HE'S THE DON: Don Majkowski will return as the Packers' starting quarterback against the Vikings Sunday if his sore shoulder is sufficiently healed, Coach Lindy Infante said yesterday.

Majkowski suffered a bruised shoulder in the second quarter of a victory over Phoenix two weeks ago and then missed Sunday's 20-10 win over Tampa Bay as Anthony Dilweg directed Green Bay to victories in both games.

Dilweg, who started the Packers' first two games after Majkowski ended a 45-day holdout, completed 13 of 22 passes for 199 yards and two touchdowns against the Buccaneers. But Infante didn't hesitate in telling reporters that Majkowski is still the man.

"Let me make this clear -- Don is still our quarterback. There is no quarterback controversy created here," said Infante. "Anthony came in and played two fine football games, 2 1/2 quarters against Phoenix and then he played super against Tampa. We're not going to go back and start playing the musical quarterback thing here. I will explain that to Anthony and I'm sure he's aware of it. We have to wait and see how Don is. If he's not healthy, Anthony will start. If Don is 100 percent healthy and healthy enough that we don't run the risk of losing him rest of season, then he'll be our starter."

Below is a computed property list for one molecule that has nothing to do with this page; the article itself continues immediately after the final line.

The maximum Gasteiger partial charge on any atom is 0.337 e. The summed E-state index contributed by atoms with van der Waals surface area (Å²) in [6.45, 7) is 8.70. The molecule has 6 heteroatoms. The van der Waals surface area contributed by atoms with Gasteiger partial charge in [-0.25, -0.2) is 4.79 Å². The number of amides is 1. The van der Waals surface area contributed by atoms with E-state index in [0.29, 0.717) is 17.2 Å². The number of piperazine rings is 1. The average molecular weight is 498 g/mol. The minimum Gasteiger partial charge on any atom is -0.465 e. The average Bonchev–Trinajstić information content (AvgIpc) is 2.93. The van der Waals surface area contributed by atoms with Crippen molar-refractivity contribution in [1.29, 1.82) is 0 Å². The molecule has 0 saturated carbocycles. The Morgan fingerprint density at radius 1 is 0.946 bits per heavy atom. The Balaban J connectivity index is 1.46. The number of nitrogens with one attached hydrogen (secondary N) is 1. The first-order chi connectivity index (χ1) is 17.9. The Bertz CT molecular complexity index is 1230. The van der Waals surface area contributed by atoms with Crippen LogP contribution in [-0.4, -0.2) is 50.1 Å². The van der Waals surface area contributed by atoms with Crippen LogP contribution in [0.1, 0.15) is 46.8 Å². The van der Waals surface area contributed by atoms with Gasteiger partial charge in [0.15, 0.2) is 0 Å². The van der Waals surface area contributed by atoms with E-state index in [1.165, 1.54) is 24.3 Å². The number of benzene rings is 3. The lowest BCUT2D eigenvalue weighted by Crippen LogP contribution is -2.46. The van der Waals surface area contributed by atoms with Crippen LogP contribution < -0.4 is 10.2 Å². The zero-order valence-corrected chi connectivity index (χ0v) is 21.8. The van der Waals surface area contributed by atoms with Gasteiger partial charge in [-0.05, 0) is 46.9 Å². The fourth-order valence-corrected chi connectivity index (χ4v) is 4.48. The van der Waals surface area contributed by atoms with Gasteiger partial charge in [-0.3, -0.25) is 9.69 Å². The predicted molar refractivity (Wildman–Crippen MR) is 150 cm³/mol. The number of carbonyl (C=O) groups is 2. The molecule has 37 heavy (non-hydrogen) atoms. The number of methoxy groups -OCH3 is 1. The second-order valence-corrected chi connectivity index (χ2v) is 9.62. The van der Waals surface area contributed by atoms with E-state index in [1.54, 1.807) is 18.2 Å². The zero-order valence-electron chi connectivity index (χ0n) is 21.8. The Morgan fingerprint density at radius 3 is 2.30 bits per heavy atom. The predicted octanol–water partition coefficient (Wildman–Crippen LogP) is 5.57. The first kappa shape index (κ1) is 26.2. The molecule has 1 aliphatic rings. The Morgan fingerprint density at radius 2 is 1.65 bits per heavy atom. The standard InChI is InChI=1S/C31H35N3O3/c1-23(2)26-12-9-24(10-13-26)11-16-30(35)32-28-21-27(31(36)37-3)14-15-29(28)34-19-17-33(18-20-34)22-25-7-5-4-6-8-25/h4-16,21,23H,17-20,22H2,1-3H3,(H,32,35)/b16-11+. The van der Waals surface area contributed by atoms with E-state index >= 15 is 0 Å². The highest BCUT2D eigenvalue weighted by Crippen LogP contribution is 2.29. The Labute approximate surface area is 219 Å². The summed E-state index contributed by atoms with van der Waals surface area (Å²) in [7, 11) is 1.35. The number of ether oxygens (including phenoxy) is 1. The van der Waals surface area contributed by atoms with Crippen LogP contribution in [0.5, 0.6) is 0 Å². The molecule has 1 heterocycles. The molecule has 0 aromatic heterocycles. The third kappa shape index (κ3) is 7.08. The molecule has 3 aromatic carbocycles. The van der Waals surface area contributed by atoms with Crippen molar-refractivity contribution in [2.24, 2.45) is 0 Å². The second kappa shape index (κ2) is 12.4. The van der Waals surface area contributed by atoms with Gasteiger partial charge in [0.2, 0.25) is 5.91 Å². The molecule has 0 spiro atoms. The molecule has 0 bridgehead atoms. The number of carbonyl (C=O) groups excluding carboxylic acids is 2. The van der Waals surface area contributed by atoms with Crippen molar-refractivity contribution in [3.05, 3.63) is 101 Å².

CARDINAL NUMBERS: Just when it looked like the Cardinals would finally have a potent two-back offense, Coach Joe Bugel started backpedaling on the plan. Rookie Anthony Thompson, subbing for injured rookie star Johnny Johnson, rushed for 136 yards and a touchdown on 28 carries in Sunday's 34-14 win over the Patriots, halting Phoenix's five-game losing streak.

It was the most yards by a Cardinals runner in five seasons and had Bugel envisioning a new two-back set for Sunday's game here against Indianapolis. But all that might have changed after the euphoria wore off.

"The one thing I don't like about the two-back thing is one guy is going to have to do a lot of blocking. Only one guy can carry the ball and that's inhumane," Bugel said. "It's tough to spread the wealth. You want to feed one guy the football. You don't want to bruise up the other thoroughbred. When you play this many games, you need two good backs. You can get a one-two punch like that. But the game dictates who gets in there the most."